The Reverend Al Sharpton also went to Del Rio last week to view the conditions. There were porta-potties and food lines but no chairs or places for the 2,000-some migrants to sit, Sharpton told me. “The Biden administration must show in a clear, dramatic way that we are out of Trump’s ‘S-hole country’ foreign policy,” he said, referring to Trump’s comment in 2018 that Haiti and African nations were “shithole” countries. Democratic-base voters are “queasy,” Sharpton said. The cumulative effect of the Haitian crisis, along with inaction on voting rights and police reform, “can be very detrimental for Biden and the Democrats leading into 2022 if they do not do something very dramatic,” he added. How soon must they show progress? I asked. “Yesterday,” Sharpton said.
The reality is that Biden needs more time. Defeating the pandemic may matter more politically than passing any bill. Last week, I observed a focus group made up of five white women, three of whom voted for Biden in 2020, the other two for Trump. How much do you follow news about the pandemic? the moderator asked. “It’s literally the first thing that everybody talks about,” said an independent voter from the Atlanta suburbs who backed Trump in 2016 and then switched to Biden in 2020.
Normally, the economy decides elections. Right now, though, the economy and the pandemic are so tightly interwoven that they’ll be virtually indistinguishable when voters go to the polls in 2022 and 2024. At the height of last year’s lockdown, jobless claims jumped from about 2 million to more than 23 million. Airline travel and hotel bookings plunged. The economy has since rebounded, though momentum was cut in half this summer as the Delta variant took hold. “If we want to have a robust and sustainable economic recovery over the next few years, we really need to get rid of this COVID crisis,” Gregory Daco, the chief U.S. economist at Oxford Economics, a macroeconomic forecasting firm, told me. The president’s new vaccine mandates, and the looming expansion of vaccination to young kids, may help.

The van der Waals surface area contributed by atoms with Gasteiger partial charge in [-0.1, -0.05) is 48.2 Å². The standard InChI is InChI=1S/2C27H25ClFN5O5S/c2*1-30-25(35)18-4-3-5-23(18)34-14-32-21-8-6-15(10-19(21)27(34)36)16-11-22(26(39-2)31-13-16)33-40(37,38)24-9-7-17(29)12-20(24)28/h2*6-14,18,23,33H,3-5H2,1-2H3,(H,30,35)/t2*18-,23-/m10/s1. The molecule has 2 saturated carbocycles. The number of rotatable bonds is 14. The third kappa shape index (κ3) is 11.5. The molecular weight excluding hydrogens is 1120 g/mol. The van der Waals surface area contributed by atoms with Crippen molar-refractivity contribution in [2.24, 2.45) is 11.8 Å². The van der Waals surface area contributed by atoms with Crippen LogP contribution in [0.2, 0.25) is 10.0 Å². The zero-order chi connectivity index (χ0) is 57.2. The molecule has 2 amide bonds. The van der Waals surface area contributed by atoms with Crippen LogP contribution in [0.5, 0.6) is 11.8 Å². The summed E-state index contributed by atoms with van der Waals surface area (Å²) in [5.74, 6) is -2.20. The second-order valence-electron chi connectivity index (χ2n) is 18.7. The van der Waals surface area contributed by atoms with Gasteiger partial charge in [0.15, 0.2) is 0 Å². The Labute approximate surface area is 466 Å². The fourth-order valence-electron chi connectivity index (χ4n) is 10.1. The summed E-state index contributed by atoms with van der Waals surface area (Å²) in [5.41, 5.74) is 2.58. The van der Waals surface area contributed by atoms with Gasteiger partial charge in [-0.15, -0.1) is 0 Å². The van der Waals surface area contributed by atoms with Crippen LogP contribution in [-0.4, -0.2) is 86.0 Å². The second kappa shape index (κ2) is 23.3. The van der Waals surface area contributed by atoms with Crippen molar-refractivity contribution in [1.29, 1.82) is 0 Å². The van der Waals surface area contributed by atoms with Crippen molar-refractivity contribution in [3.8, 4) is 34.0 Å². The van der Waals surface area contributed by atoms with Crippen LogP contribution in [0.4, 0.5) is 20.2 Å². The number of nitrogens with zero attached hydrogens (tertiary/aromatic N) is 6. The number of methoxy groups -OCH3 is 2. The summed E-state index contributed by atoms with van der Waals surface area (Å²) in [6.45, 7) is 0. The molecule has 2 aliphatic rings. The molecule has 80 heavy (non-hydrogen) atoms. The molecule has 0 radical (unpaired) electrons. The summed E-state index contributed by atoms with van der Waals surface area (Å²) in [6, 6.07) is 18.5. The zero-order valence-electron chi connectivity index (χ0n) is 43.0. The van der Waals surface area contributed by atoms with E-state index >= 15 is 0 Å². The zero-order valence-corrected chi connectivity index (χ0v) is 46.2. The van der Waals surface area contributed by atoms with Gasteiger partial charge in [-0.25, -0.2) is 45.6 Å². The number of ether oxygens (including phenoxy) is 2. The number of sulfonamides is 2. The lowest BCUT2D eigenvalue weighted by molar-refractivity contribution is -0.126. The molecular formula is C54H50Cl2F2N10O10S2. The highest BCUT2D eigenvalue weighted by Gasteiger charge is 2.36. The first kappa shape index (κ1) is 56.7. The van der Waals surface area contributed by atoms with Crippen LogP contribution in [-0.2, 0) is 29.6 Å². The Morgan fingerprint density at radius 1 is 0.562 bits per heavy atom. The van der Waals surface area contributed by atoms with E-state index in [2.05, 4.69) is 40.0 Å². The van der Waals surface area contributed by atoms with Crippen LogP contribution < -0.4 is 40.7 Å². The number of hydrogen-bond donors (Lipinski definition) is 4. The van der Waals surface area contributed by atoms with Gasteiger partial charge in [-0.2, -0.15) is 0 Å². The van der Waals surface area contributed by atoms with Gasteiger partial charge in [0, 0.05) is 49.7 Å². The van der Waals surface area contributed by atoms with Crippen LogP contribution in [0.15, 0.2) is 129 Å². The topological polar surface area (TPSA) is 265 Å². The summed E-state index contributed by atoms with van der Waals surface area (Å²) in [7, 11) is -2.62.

Taming the pandemic will require perseverance on Biden’s part. He’ll need to hold firm if Republican governors follow through on threats to file lawsuits over his large-scale vaccine-mandate initiative. And he’ll have to be patient: with poll numbers that may continue to slide until the pandemic ebbs, and with Democratic lawmakers who might be tempted to distance themselves from him until his approval rating recovers. Speaking to reporters last week at the White House, Biden said he’s still taking a long view. “This is a process,” he said. “And it’s going to go up and down. That’s why I don’t look at the polls.” (Does anyone really buy that? In a news conference in June, Biden mentioned “polling data” that showed people trust him.)